• How will the project leverage local assets and resources?
  • What are the needs and interests the project will serve and what impact will it have?
  • What are the principles and values that will guide the project?

Assess Project Feasibility 

With a strong vision in place, supported and shared by an engaged local community and a wider circle of partners and stakeholders, your project is starting to become a reality – which means it is time for a reality check. A feasibility study is a realistic appraisal of the proposed initiatives that can:
  • Evaluate and judge a particular proposal (test for feasibility); or
  • Propose a number of options.
This type of study will most likely be undertaken on your behalf by an independent external consultant and is usually required by potential funders. When selecting external consultants through a Request for Qualifications or a Request for Proposals you will need to make clear which you are looking for.
A Feasibility Study may not be required in rare cases – where funders do not require them, when projects are small and straightforward, when the project lead has the internal and demonstrated capacity to analyze feasibility or when a detailed business plan can serve as a substitute.
Click here for a Feasibility Study Guide and a Feasibility Study Template.

Build the Business Plan 

A business plan or financial memorandum will be the final overall project analysis that you will undertake, or commission consultants to undertake on your behalf through an RFQ or RFP selection process. The business plan will become the guiding core document for project development, keeping the Project Development Team on the same page and gaining the confidence of project funders and financiers. The plan will synthesize all elements of project planning – setting objectives, targets, budgets and timelines. It will define roles and responsibilities in the project development and project management teams and outline risk mitigation strategies.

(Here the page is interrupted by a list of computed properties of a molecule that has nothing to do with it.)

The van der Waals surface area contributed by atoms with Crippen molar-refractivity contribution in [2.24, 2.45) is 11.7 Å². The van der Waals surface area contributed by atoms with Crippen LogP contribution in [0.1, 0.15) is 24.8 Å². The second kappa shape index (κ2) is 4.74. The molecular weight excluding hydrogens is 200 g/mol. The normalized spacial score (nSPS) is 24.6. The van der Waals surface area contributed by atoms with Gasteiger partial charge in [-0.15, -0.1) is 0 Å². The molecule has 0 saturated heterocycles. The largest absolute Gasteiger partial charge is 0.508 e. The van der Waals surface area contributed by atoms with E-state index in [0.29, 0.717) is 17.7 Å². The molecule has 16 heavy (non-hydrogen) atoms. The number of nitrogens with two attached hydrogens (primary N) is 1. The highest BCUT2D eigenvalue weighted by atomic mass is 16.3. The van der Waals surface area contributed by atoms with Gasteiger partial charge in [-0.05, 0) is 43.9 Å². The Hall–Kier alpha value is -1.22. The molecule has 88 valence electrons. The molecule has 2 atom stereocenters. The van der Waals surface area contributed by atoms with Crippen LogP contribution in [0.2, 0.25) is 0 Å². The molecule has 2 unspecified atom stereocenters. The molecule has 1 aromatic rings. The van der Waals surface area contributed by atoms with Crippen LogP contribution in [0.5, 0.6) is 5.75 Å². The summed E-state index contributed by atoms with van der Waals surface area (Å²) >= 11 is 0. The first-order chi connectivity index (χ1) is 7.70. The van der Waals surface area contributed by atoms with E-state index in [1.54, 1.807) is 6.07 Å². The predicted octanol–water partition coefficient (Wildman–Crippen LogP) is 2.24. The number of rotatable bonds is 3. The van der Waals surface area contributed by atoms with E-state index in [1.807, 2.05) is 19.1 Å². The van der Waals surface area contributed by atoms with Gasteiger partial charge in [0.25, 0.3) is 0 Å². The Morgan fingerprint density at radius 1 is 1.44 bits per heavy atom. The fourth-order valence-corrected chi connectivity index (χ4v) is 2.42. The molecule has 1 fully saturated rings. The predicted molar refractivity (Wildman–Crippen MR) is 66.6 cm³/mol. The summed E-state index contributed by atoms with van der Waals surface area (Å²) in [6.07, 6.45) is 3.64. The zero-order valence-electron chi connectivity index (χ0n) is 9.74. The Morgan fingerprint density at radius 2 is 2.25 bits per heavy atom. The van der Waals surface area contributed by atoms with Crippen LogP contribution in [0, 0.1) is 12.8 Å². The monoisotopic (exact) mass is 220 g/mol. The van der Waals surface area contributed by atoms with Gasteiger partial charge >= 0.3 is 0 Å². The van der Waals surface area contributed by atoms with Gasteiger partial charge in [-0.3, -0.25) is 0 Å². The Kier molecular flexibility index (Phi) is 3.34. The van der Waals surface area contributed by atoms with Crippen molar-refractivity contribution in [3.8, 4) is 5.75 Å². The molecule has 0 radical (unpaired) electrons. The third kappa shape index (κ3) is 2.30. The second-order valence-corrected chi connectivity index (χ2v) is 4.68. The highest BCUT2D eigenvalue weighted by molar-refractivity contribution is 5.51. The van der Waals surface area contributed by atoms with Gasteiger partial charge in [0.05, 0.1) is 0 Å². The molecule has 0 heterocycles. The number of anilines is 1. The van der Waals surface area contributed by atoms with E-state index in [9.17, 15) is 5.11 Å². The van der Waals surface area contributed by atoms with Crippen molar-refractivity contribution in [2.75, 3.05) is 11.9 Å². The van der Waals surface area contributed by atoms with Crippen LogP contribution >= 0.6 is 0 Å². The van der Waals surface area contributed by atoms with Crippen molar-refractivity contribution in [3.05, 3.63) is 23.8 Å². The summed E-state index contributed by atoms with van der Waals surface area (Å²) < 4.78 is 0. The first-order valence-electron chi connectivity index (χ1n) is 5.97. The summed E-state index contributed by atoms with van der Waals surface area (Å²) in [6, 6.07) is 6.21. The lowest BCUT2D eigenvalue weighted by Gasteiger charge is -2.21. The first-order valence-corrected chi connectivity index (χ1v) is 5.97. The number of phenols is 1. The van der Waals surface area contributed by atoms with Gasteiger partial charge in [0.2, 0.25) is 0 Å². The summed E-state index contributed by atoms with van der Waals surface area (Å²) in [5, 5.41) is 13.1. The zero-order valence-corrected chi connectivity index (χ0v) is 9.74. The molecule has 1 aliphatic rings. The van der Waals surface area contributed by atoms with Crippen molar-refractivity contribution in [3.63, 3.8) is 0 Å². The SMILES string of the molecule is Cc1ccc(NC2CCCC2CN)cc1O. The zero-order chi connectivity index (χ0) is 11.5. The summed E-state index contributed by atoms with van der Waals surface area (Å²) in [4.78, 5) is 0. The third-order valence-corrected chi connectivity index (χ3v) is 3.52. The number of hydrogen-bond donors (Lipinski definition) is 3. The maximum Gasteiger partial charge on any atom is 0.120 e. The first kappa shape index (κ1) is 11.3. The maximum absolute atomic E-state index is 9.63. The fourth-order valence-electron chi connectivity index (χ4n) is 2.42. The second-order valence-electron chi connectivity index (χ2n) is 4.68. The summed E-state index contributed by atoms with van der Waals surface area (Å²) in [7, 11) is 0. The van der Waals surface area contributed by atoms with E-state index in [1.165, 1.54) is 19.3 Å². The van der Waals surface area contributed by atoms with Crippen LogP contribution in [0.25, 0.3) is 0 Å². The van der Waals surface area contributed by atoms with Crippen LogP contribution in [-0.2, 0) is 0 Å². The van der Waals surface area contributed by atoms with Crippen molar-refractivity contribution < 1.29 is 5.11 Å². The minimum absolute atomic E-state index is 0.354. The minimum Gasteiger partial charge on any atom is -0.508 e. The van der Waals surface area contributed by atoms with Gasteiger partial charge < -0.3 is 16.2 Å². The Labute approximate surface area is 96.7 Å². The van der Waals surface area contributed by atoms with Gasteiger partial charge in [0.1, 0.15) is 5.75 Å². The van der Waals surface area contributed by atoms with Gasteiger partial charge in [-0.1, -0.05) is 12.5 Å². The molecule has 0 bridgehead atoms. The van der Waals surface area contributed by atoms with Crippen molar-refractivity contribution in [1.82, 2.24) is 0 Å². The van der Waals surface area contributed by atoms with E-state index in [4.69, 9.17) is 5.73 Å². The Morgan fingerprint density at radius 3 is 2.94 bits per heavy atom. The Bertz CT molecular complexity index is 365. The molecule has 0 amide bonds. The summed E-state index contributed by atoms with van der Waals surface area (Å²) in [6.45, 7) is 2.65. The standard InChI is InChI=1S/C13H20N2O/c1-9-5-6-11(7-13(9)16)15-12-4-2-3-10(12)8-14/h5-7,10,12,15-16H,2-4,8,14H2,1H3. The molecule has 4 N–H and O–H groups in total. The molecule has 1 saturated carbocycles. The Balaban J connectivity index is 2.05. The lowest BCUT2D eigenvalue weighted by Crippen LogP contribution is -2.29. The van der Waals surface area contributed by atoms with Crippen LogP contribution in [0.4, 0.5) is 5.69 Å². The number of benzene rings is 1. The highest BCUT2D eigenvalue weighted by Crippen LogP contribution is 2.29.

Click here for more information on Capital Budgets.
Click here to find out more about sources of funding and operational budgets.

Assemble the Project Development Team and Start Preliminary Design and Development

By this point you have already invested a substantial amount of time and, quite probably, money, too, in the pre-development work. It is finally time to transition towards project development. Most of the members of your project development team have likely been chosen and you may have already selected an architect who has been involved in some of the vision development, feasibility study and business planning stages. You may now be ready to identify or even hire a project manager to manage the development process and work with the design development team to keep the process on track, on budget and on time.
Careful pre-project planning work will ideally result in fewer surprises, mistakes and conflicts when the diggers begin breaking ground on your project’s physical space.